Windows 10 Universal Apps Responsive Design For Many Screen Sizes


With the release of Visual Studio 2015 and Windows 10.  Developers can now create project types called Universal Windows Apps.  This new project type contains one assembly which will work on all Windows 10 devices.


Previous to the new releases the older Universal option contained a common library project containing several application projects supporting different devices.


I attempted to port my Windows Store application Market Mining with the old framework.  I wanted to port it in order to support Windows phone customers.


The problem I experienced with the older Universal option, which turned me away, was the lack of support for writing save game data to file.  I believe I could have re-written the code to support this task, but I feared the thought of re-writing much more of my code.


Visual States

Visual States are a responsive way to change your Universal Windows Apps (controls, fonts, size) based on width or height screen sizes.  They can be entirely created in Xaml.  



Visual States are most easily implemented using Blend.  Blend is the control designer tool freely installed along with Visual Studio.  If you manually excluded Blend during the install, you will definitely want to install it for this feature alone!


I have created a simple example on GitHub,


These are the steps I took to create the example.  Blow the dust off of your Blend install and run it.  Create a new Universal Windows project. 


Universal Windows


Add some controls on the Xaml mainpage.  Design it to work with widescreens.  We will use Visual States to allow the controls to move on vertical screens.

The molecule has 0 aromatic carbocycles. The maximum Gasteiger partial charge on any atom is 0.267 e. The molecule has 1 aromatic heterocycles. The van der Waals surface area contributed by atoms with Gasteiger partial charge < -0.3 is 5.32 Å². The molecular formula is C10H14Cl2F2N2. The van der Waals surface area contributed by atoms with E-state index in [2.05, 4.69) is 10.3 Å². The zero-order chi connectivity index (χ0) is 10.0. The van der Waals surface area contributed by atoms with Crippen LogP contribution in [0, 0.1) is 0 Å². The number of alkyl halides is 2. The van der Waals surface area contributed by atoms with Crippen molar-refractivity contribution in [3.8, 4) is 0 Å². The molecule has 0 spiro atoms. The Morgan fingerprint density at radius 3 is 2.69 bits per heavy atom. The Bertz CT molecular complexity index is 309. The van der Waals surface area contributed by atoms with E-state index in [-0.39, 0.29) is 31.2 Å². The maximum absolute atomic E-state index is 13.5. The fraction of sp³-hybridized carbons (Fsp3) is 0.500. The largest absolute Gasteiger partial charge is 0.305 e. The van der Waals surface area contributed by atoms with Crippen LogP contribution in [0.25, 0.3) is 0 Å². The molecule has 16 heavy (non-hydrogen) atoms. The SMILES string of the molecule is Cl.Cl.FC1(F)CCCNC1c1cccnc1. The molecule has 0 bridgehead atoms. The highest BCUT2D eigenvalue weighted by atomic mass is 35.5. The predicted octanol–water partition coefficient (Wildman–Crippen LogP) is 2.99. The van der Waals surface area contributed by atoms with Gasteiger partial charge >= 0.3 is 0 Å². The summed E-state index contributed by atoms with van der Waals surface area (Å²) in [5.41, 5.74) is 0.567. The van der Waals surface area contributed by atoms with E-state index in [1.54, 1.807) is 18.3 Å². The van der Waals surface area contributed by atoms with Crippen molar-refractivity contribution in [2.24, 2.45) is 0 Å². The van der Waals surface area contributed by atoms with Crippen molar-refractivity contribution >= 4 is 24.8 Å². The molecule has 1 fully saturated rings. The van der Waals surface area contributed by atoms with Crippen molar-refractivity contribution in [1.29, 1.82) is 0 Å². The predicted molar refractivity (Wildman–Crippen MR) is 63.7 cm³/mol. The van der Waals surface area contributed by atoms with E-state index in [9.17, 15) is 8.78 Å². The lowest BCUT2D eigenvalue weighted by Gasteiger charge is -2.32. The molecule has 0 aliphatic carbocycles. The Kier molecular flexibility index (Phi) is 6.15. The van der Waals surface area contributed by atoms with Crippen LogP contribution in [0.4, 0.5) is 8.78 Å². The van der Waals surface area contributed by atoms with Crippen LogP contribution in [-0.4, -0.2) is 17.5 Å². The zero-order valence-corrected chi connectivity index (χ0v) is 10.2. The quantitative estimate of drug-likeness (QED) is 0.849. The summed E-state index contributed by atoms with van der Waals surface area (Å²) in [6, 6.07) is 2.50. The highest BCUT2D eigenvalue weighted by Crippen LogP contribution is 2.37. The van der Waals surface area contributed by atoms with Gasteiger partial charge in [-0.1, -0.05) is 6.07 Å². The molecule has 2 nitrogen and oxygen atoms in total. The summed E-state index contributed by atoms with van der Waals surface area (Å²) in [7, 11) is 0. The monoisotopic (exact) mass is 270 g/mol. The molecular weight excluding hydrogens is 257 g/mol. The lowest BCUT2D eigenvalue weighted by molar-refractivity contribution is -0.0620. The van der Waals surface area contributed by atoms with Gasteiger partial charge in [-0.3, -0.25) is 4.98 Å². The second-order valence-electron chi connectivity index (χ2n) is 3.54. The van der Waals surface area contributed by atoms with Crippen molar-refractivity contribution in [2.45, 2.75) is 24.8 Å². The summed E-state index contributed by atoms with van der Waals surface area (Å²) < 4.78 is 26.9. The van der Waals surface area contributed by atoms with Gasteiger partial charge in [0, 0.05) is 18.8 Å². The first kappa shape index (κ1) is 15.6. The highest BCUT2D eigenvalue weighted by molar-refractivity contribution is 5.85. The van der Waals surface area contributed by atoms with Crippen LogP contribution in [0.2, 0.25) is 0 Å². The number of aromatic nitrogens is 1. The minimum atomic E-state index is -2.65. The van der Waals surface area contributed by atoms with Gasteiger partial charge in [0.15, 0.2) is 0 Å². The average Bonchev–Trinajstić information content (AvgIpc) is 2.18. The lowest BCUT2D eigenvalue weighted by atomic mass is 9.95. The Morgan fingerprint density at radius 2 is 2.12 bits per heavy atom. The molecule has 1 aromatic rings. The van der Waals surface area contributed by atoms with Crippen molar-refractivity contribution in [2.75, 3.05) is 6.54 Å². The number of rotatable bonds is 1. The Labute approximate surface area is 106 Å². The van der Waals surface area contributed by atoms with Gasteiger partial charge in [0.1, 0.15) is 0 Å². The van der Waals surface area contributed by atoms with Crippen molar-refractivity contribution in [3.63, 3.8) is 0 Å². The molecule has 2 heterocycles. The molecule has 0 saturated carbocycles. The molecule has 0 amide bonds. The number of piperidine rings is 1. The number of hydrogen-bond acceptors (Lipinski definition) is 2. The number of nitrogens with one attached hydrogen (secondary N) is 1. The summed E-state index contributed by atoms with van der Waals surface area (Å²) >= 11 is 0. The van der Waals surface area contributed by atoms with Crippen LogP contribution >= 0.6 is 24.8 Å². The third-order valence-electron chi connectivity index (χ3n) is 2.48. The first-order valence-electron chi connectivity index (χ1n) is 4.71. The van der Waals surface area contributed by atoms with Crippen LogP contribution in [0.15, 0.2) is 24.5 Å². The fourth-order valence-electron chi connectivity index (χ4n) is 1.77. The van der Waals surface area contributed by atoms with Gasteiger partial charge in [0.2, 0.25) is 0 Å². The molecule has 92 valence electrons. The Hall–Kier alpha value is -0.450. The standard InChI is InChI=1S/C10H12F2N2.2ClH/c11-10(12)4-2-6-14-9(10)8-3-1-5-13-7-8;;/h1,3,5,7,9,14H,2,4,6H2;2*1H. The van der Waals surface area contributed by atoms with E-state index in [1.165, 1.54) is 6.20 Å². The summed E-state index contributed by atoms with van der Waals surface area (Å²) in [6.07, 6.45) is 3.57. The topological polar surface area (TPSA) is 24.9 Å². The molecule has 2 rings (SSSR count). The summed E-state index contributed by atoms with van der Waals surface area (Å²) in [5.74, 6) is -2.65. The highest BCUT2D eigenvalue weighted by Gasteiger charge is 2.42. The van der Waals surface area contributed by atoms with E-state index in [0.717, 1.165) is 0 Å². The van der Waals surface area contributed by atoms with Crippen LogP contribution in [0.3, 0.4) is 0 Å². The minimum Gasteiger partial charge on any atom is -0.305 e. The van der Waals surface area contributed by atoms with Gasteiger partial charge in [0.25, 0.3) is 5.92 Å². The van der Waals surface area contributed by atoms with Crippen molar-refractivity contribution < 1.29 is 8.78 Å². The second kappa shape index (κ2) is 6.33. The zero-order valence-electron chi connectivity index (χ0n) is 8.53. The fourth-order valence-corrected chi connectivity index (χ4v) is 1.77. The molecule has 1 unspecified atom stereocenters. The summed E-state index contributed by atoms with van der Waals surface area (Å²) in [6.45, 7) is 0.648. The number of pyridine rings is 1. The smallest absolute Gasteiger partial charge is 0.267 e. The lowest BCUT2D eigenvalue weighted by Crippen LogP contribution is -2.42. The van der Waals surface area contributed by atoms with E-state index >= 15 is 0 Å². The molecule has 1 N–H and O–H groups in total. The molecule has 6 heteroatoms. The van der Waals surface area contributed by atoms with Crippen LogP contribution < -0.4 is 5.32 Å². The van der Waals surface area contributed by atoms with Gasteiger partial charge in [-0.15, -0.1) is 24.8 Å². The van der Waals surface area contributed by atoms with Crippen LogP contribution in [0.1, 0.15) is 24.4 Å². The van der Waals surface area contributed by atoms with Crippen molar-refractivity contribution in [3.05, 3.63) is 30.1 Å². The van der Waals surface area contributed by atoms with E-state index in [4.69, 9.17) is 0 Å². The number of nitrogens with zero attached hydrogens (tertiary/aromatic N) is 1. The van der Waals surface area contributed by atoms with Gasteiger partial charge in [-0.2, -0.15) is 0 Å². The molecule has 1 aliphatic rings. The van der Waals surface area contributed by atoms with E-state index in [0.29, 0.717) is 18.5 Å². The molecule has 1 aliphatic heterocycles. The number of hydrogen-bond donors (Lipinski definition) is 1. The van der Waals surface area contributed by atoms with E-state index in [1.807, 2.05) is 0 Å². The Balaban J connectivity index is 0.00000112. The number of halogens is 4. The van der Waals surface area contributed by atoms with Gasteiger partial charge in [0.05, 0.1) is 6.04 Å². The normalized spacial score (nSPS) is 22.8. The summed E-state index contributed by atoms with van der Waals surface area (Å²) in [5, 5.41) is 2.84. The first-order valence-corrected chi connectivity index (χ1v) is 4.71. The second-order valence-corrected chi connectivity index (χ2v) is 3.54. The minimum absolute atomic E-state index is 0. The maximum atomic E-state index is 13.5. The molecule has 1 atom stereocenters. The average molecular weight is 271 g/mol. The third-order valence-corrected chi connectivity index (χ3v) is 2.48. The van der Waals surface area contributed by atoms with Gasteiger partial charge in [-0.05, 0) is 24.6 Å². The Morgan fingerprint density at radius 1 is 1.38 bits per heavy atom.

Xaml Page


The Xaml will render to a page looking like this.




The responsive goal will be to move the textbox and button into the first column when the screen width is small.  This is how the application looks without Visual States.


Without States

Not the best...  


Visual States

In Blend, Visual States are added using the States tab.


Now click on the icon that looks like a comic book dialog box.  That will add a Visual State group.




It will create an object names Base and a VisualStateGroup.  It will also create a default transition set to 0 seconds.  Now add two States.

Add State

We are adding two states to have two different ways of presenting the user interface.



Adaptive Trigger

Name them HorizontalVisualState and VerticalVisualState. Now add an Adaptive Trigger to each Visual State.

Adaptive Trigger

Set the minimum window width to 640 for the HorizontalVisualState and 320 for the VerticalVisualState.

Trigger Dialog


The next step, make sure VerticalVisualState is selected.  A red dot should be on.  It is going to record which controls are resized or moved.  It tracks the changes so that your application can be responsive.


Select the second StackPanel.  Change the Grid.Row to 1 and the Grid.Column to 0.

Row Column

The Vertical layout now looks like this:

Vertical Layout



Run the application and make the window size larger and smaller.



Imagine having many more Visual States to support many devices.  In addition to more Visual States, you can modify many more control properties.  A few ideas are having changable font sizes and collapsing controls.  Let me know what ideas you end up using.


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